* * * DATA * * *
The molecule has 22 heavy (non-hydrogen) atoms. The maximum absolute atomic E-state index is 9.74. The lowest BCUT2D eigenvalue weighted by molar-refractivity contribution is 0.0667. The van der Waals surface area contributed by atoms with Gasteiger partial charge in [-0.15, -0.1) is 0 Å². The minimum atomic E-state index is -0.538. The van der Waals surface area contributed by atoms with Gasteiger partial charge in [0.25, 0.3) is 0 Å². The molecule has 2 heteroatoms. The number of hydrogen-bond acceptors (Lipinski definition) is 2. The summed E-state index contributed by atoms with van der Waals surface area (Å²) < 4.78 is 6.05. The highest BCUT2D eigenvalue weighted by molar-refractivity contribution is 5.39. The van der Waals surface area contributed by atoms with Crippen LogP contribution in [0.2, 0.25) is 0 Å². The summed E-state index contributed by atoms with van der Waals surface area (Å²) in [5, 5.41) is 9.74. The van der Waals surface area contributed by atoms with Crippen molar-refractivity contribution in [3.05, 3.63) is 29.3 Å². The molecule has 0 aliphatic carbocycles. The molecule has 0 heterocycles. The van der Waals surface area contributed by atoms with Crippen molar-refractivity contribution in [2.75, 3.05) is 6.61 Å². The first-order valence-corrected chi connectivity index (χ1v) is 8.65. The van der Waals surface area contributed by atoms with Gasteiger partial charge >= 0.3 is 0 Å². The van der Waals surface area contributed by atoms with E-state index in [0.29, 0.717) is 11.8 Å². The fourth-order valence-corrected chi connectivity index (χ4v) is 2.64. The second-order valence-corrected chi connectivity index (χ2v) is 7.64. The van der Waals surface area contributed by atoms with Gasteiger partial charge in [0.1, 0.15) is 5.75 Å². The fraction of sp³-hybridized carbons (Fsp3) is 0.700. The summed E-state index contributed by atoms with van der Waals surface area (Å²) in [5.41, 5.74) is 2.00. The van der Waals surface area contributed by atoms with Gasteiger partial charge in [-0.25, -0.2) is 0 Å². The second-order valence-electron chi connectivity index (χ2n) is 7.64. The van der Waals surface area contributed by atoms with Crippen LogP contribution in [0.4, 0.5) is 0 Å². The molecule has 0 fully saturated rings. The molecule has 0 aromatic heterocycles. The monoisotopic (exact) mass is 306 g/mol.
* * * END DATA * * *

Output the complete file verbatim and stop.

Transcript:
The molecule has 22 heavy (non-hydrogen) atoms. The maximum absolute atomic E-state index is 9.74. The lowest BCUT2D eigenvalue weighted by molar-refractivity contribution is 0.0667. The van der Waals surface area contributed by atoms with Gasteiger partial charge in [-0.15, -0.1) is 0 Å². The minimum atomic E-state index is -0.538. The van der Waals surface area contributed by atoms with Gasteiger partial charge in [0.25, 0.3) is 0 Å². The molecule has 2 heteroatoms. The number of hydrogen-bond acceptors (Lipinski definition) is 2. The summed E-state index contributed by atoms with van der Waals surface area (Å²) < 4.78 is 6.05. The highest BCUT2D eigenvalue weighted by molar-refractivity contribution is 5.39. The van der Waals surface area contributed by atoms with Crippen LogP contribution in [0.2, 0.25) is 0 Å². The summed E-state index contributed by atoms with van der Waals surface area (Å²) in [5, 5.41) is 9.74. The van der Waals surface area contributed by atoms with Crippen molar-refractivity contribution in [3.05, 3.63) is 29.3 Å². The molecule has 0 aliphatic carbocycles. The molecule has 0 heterocycles. The van der Waals surface area contributed by atoms with Crippen molar-refractivity contribution in [2.75, 3.05) is 6.61 Å². The first-order valence-corrected chi connectivity index (χ1v) is 8.65. The van der Waals surface area contributed by atoms with Gasteiger partial charge >= 0.3 is 0 Å². The van der Waals surface area contributed by atoms with E-state index in [0.29, 0.717) is 11.8 Å². The fourth-order valence-corrected chi connectivity index (χ4v) is 2.64. The second-order valence-corrected chi connectivity index (χ2v) is 7.64. The van der Waals surface area contributed by atoms with Gasteiger partial charge in [0.1, 0.15) is 5.75 Å². The fraction of sp³-hybridized carbons (Fsp3) is 0.700. The summed E-state index contributed by atoms with van der Waals surface area (Å²) in [5.41, 5.74) is 2.00. The van der Waals surface area contributed by atoms with Gasteiger partial charge in [-0.25, -0.2) is 0 Å². The second-order valence-electron chi connectivity index (χ2n) is 7.64. The van der Waals surface area contributed by atoms with Crippen LogP contribution in [0.4, 0.5) is 0 Å². The molecule has 0 fully saturated rings. The molecule has 0 aromatic heterocycles. The monoisotopic (exact) mass is 306 g/mol.